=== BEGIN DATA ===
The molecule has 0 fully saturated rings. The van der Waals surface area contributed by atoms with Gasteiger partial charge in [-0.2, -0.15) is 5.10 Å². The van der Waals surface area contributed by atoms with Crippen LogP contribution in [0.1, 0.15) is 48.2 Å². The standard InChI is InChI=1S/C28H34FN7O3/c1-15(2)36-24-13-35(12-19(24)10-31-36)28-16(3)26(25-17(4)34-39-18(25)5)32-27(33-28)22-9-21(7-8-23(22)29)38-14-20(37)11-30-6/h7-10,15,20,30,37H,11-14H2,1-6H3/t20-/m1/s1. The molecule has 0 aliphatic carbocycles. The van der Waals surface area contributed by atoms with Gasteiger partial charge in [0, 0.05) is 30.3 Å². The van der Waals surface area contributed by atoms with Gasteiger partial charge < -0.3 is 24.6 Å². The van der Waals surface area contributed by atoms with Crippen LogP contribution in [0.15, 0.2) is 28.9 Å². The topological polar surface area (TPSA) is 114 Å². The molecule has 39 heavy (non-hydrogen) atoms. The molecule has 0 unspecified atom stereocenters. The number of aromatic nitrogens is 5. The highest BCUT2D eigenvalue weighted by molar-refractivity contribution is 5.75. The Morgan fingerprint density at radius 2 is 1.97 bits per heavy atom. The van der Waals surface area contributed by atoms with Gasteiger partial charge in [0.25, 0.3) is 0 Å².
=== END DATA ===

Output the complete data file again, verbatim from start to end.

The molecule has 0 fully saturated rings. The van der Waals surface area contributed by atoms with Gasteiger partial charge in [-0.2, -0.15) is 5.10 Å². The van der Waals surface area contributed by atoms with Crippen LogP contribution in [0.1, 0.15) is 48.2 Å². The standard InChI is InChI=1S/C28H34FN7O3/c1-15(2)36-24-13-35(12-19(24)10-31-36)28-16(3)26(25-17(4)34-39-18(25)5)32-27(33-28)22-9-21(7-8-23(22)29)38-14-20(37)11-30-6/h7-10,15,20,30,37H,11-14H2,1-6H3/t20-/m1/s1. The molecule has 0 aliphatic carbocycles. The van der Waals surface area contributed by atoms with Gasteiger partial charge in [0, 0.05) is 30.3 Å². The van der Waals surface area contributed by atoms with Gasteiger partial charge < -0.3 is 24.6 Å². The van der Waals surface area contributed by atoms with Crippen LogP contribution in [0.15, 0.2) is 28.9 Å². The topological polar surface area (TPSA) is 114 Å². The molecule has 39 heavy (non-hydrogen) atoms. The molecule has 0 unspecified atom stereocenters. The number of aromatic nitrogens is 5. The highest BCUT2D eigenvalue weighted by molar-refractivity contribution is 5.75. The Morgan fingerprint density at radius 2 is 1.97 bits per heavy atom. The van der Waals surface area contributed by atoms with Gasteiger partial charge in [0.25, 0.3) is 0 Å².